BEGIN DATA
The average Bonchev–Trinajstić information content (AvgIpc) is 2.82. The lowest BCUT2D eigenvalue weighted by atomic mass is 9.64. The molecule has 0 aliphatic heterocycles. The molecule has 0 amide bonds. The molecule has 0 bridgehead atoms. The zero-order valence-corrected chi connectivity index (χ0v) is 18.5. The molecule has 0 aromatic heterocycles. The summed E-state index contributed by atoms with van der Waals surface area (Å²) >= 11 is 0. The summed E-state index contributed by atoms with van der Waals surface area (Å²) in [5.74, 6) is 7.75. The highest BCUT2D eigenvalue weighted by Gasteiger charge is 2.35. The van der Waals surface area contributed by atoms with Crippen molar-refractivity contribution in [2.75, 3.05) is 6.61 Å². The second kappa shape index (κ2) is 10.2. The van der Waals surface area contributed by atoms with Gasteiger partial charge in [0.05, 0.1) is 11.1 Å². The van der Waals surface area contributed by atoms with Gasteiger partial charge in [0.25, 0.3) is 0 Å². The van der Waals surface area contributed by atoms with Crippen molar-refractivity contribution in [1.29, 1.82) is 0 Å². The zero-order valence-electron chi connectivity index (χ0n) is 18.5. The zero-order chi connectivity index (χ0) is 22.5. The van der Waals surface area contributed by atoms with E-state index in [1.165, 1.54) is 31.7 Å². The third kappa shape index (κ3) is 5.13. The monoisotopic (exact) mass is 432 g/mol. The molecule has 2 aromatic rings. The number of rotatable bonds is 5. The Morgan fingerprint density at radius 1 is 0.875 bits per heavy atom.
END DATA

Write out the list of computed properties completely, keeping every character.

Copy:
The average Bonchev–Trinajstić information content (AvgIpc) is 2.82. The lowest BCUT2D eigenvalue weighted by atomic mass is 9.64. The molecule has 0 aliphatic heterocycles. The molecule has 0 amide bonds. The molecule has 0 bridgehead atoms. The zero-order valence-corrected chi connectivity index (χ0v) is 18.5. The molecule has 0 aromatic heterocycles. The summed E-state index contributed by atoms with van der Waals surface area (Å²) >= 11 is 0. The summed E-state index contributed by atoms with van der Waals surface area (Å²) in [5.74, 6) is 7.75. The highest BCUT2D eigenvalue weighted by Gasteiger charge is 2.35. The van der Waals surface area contributed by atoms with Crippen molar-refractivity contribution in [2.75, 3.05) is 6.61 Å². The second kappa shape index (κ2) is 10.2. The van der Waals surface area contributed by atoms with Gasteiger partial charge in [0.05, 0.1) is 11.1 Å². The van der Waals surface area contributed by atoms with Gasteiger partial charge in [0.25, 0.3) is 0 Å². The van der Waals surface area contributed by atoms with Crippen molar-refractivity contribution in [1.29, 1.82) is 0 Å². The zero-order valence-electron chi connectivity index (χ0n) is 18.5. The zero-order chi connectivity index (χ0) is 22.5. The van der Waals surface area contributed by atoms with E-state index in [1.165, 1.54) is 31.7 Å². The third kappa shape index (κ3) is 5.13. The monoisotopic (exact) mass is 432 g/mol. The molecule has 2 aromatic rings. The number of rotatable bonds is 5. The Morgan fingerprint density at radius 1 is 0.875 bits per heavy atom.